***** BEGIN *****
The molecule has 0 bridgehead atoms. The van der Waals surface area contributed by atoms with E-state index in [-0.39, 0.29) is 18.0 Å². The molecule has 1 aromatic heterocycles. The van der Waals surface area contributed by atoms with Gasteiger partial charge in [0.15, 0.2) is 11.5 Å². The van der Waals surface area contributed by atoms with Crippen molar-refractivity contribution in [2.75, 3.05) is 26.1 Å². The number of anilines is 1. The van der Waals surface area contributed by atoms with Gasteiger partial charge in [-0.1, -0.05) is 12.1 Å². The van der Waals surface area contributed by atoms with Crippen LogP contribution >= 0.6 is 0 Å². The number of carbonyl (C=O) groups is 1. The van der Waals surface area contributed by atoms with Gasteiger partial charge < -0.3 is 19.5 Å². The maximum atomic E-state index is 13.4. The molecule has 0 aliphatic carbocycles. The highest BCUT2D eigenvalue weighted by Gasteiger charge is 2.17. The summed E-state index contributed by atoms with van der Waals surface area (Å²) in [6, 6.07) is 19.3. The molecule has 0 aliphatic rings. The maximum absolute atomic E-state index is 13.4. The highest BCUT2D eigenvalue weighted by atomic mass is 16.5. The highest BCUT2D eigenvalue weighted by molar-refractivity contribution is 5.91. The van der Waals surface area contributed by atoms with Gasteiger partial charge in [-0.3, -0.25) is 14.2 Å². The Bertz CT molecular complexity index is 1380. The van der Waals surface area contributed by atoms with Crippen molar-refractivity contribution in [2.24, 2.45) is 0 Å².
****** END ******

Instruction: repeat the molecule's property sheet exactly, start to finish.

The molecule has 0 bridgehead atoms. The van der Waals surface area contributed by atoms with E-state index in [-0.39, 0.29) is 18.0 Å². The molecule has 1 aromatic heterocycles. The van der Waals surface area contributed by atoms with Gasteiger partial charge in [0.15, 0.2) is 11.5 Å². The van der Waals surface area contributed by atoms with Crippen molar-refractivity contribution in [2.75, 3.05) is 26.1 Å². The number of anilines is 1. The van der Waals surface area contributed by atoms with Gasteiger partial charge in [-0.1, -0.05) is 12.1 Å². The van der Waals surface area contributed by atoms with Crippen LogP contribution >= 0.6 is 0 Å². The number of carbonyl (C=O) groups is 1. The van der Waals surface area contributed by atoms with Gasteiger partial charge < -0.3 is 19.5 Å². The maximum atomic E-state index is 13.4. The molecule has 0 aliphatic carbocycles. The highest BCUT2D eigenvalue weighted by Gasteiger charge is 2.17. The summed E-state index contributed by atoms with van der Waals surface area (Å²) in [6, 6.07) is 19.3. The molecule has 0 aliphatic rings. The maximum absolute atomic E-state index is 13.4. The highest BCUT2D eigenvalue weighted by atomic mass is 16.5. The highest BCUT2D eigenvalue weighted by molar-refractivity contribution is 5.91. The van der Waals surface area contributed by atoms with Gasteiger partial charge in [-0.3, -0.25) is 14.2 Å². The Bertz CT molecular complexity index is 1380. The van der Waals surface area contributed by atoms with Crippen molar-refractivity contribution in [2.24, 2.45) is 0 Å².